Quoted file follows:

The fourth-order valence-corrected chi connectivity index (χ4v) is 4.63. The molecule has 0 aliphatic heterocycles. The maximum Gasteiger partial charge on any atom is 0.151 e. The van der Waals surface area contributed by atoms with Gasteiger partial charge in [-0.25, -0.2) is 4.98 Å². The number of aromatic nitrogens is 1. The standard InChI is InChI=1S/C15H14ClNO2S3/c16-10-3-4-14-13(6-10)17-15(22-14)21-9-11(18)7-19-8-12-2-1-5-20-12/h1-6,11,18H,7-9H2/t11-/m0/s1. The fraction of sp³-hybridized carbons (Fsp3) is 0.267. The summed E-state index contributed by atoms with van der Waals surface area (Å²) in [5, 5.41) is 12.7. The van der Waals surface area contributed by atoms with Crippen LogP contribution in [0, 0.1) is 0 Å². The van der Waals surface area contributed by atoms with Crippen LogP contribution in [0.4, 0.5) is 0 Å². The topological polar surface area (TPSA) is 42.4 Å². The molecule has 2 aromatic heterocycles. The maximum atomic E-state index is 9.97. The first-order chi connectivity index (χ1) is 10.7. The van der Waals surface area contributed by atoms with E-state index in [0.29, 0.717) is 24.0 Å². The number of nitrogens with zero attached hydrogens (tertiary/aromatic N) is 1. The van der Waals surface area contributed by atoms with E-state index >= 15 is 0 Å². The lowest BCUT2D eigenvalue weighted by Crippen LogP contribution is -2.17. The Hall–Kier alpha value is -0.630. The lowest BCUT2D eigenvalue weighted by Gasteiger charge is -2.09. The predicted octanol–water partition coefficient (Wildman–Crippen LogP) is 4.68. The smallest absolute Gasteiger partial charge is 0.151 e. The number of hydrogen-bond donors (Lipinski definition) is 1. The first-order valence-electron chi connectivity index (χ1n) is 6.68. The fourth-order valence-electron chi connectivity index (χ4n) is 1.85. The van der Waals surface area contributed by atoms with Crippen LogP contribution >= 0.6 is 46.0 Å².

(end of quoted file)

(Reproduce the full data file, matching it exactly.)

The fourth-order valence-corrected chi connectivity index (χ4v) is 4.63. The molecule has 0 aliphatic heterocycles. The maximum Gasteiger partial charge on any atom is 0.151 e. The van der Waals surface area contributed by atoms with Gasteiger partial charge in [-0.25, -0.2) is 4.98 Å². The number of aromatic nitrogens is 1. The standard InChI is InChI=1S/C15H14ClNO2S3/c16-10-3-4-14-13(6-10)17-15(22-14)21-9-11(18)7-19-8-12-2-1-5-20-12/h1-6,11,18H,7-9H2/t11-/m0/s1. The fraction of sp³-hybridized carbons (Fsp3) is 0.267. The summed E-state index contributed by atoms with van der Waals surface area (Å²) in [5, 5.41) is 12.7. The van der Waals surface area contributed by atoms with Crippen LogP contribution in [0, 0.1) is 0 Å². The van der Waals surface area contributed by atoms with Crippen LogP contribution in [0.4, 0.5) is 0 Å². The topological polar surface area (TPSA) is 42.4 Å². The molecule has 2 aromatic heterocycles. The maximum atomic E-state index is 9.97. The first-order chi connectivity index (χ1) is 10.7. The van der Waals surface area contributed by atoms with E-state index in [0.29, 0.717) is 24.0 Å². The number of nitrogens with zero attached hydrogens (tertiary/aromatic N) is 1. The van der Waals surface area contributed by atoms with E-state index >= 15 is 0 Å². The lowest BCUT2D eigenvalue weighted by Crippen LogP contribution is -2.17. The Hall–Kier alpha value is -0.630. The lowest BCUT2D eigenvalue weighted by Gasteiger charge is -2.09. The predicted octanol–water partition coefficient (Wildman–Crippen LogP) is 4.68. The smallest absolute Gasteiger partial charge is 0.151 e. The number of hydrogen-bond donors (Lipinski definition) is 1. The first-order valence-electron chi connectivity index (χ1n) is 6.68. The fourth-order valence-electron chi connectivity index (χ4n) is 1.85. The van der Waals surface area contributed by atoms with Crippen LogP contribution >= 0.6 is 46.0 Å².